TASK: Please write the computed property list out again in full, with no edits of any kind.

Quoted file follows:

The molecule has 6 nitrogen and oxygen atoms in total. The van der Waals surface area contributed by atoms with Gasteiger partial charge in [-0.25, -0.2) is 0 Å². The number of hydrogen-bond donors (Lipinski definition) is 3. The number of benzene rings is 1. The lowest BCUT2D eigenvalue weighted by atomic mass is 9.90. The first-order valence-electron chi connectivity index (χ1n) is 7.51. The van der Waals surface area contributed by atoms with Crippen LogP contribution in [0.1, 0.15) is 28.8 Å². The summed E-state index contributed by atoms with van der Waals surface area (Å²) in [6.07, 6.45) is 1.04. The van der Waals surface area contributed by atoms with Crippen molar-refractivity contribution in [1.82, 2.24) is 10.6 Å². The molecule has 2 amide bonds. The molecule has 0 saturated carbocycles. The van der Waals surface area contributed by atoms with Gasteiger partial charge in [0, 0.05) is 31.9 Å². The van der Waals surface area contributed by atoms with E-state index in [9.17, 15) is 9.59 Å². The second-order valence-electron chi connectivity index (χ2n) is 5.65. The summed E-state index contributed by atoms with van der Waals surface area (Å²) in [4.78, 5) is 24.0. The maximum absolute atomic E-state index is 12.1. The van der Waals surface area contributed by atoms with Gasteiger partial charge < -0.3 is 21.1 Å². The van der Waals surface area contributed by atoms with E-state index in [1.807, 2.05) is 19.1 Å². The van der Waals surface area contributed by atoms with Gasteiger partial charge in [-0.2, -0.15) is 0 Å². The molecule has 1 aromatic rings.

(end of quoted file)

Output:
The molecule has 6 nitrogen and oxygen atoms in total. The van der Waals surface area contributed by atoms with Gasteiger partial charge in [-0.25, -0.2) is 0 Å². The number of hydrogen-bond donors (Lipinski definition) is 3. The number of benzene rings is 1. The lowest BCUT2D eigenvalue weighted by atomic mass is 9.90. The first-order valence-electron chi connectivity index (χ1n) is 7.51. The van der Waals surface area contributed by atoms with Crippen LogP contribution in [0.1, 0.15) is 28.8 Å². The summed E-state index contributed by atoms with van der Waals surface area (Å²) in [6.07, 6.45) is 1.04. The van der Waals surface area contributed by atoms with Crippen molar-refractivity contribution in [1.82, 2.24) is 10.6 Å². The molecule has 2 amide bonds. The molecule has 0 saturated carbocycles. The van der Waals surface area contributed by atoms with Gasteiger partial charge in [0, 0.05) is 31.9 Å². The van der Waals surface area contributed by atoms with E-state index in [9.17, 15) is 9.59 Å². The second-order valence-electron chi connectivity index (χ2n) is 5.65. The summed E-state index contributed by atoms with van der Waals surface area (Å²) in [4.78, 5) is 24.0. The maximum absolute atomic E-state index is 12.1. The van der Waals surface area contributed by atoms with Gasteiger partial charge < -0.3 is 21.1 Å². The van der Waals surface area contributed by atoms with E-state index in [1.807, 2.05) is 19.1 Å². The van der Waals surface area contributed by atoms with Gasteiger partial charge in [-0.2, -0.15) is 0 Å². The molecule has 1 aromatic rings.